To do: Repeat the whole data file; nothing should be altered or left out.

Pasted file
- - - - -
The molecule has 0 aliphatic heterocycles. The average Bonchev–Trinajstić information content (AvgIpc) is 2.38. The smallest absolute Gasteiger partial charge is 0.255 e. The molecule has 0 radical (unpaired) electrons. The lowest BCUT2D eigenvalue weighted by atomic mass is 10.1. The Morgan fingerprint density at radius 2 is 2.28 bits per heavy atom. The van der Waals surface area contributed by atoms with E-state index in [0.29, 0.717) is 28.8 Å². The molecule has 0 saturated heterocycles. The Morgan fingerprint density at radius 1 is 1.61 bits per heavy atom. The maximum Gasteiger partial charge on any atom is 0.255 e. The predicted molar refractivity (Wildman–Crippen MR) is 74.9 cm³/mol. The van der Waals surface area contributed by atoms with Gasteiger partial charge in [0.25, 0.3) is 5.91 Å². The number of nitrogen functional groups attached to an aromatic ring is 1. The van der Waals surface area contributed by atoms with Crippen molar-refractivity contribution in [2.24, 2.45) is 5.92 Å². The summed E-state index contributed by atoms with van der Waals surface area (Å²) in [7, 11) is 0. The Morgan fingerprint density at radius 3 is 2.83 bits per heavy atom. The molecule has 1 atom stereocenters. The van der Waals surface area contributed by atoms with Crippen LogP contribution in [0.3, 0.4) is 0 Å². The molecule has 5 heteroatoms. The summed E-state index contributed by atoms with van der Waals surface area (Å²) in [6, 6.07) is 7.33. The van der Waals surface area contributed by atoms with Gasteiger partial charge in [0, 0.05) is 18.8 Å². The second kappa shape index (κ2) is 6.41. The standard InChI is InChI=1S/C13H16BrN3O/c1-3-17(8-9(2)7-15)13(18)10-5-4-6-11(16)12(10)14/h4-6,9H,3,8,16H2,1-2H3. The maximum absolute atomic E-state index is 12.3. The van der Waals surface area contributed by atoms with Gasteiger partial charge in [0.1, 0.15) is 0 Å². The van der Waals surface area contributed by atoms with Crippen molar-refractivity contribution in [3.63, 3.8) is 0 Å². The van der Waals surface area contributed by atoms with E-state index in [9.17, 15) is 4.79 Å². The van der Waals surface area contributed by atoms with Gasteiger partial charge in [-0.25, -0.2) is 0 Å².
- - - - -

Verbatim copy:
The molecule has 0 aliphatic heterocycles. The average Bonchev–Trinajstić information content (AvgIpc) is 2.38. The smallest absolute Gasteiger partial charge is 0.255 e. The molecule has 0 radical (unpaired) electrons. The lowest BCUT2D eigenvalue weighted by atomic mass is 10.1. The Morgan fingerprint density at radius 2 is 2.28 bits per heavy atom. The van der Waals surface area contributed by atoms with E-state index in [0.29, 0.717) is 28.8 Å². The molecule has 0 saturated heterocycles. The Morgan fingerprint density at radius 1 is 1.61 bits per heavy atom. The maximum Gasteiger partial charge on any atom is 0.255 e. The predicted molar refractivity (Wildman–Crippen MR) is 74.9 cm³/mol. The van der Waals surface area contributed by atoms with Gasteiger partial charge in [0.25, 0.3) is 5.91 Å². The number of nitrogen functional groups attached to an aromatic ring is 1. The van der Waals surface area contributed by atoms with Crippen molar-refractivity contribution in [2.24, 2.45) is 5.92 Å². The summed E-state index contributed by atoms with van der Waals surface area (Å²) in [7, 11) is 0. The Morgan fingerprint density at radius 3 is 2.83 bits per heavy atom. The molecule has 1 atom stereocenters. The van der Waals surface area contributed by atoms with Crippen LogP contribution in [0.3, 0.4) is 0 Å². The molecule has 5 heteroatoms. The summed E-state index contributed by atoms with van der Waals surface area (Å²) in [6, 6.07) is 7.33. The van der Waals surface area contributed by atoms with Gasteiger partial charge in [0, 0.05) is 18.8 Å². The second kappa shape index (κ2) is 6.41. The standard InChI is InChI=1S/C13H16BrN3O/c1-3-17(8-9(2)7-15)13(18)10-5-4-6-11(16)12(10)14/h4-6,9H,3,8,16H2,1-2H3. The maximum absolute atomic E-state index is 12.3. The van der Waals surface area contributed by atoms with Gasteiger partial charge in [0.1, 0.15) is 0 Å². The van der Waals surface area contributed by atoms with Crippen molar-refractivity contribution in [3.63, 3.8) is 0 Å². The van der Waals surface area contributed by atoms with E-state index in [9.17, 15) is 4.79 Å². The van der Waals surface area contributed by atoms with Gasteiger partial charge in [-0.25, -0.2) is 0 Å².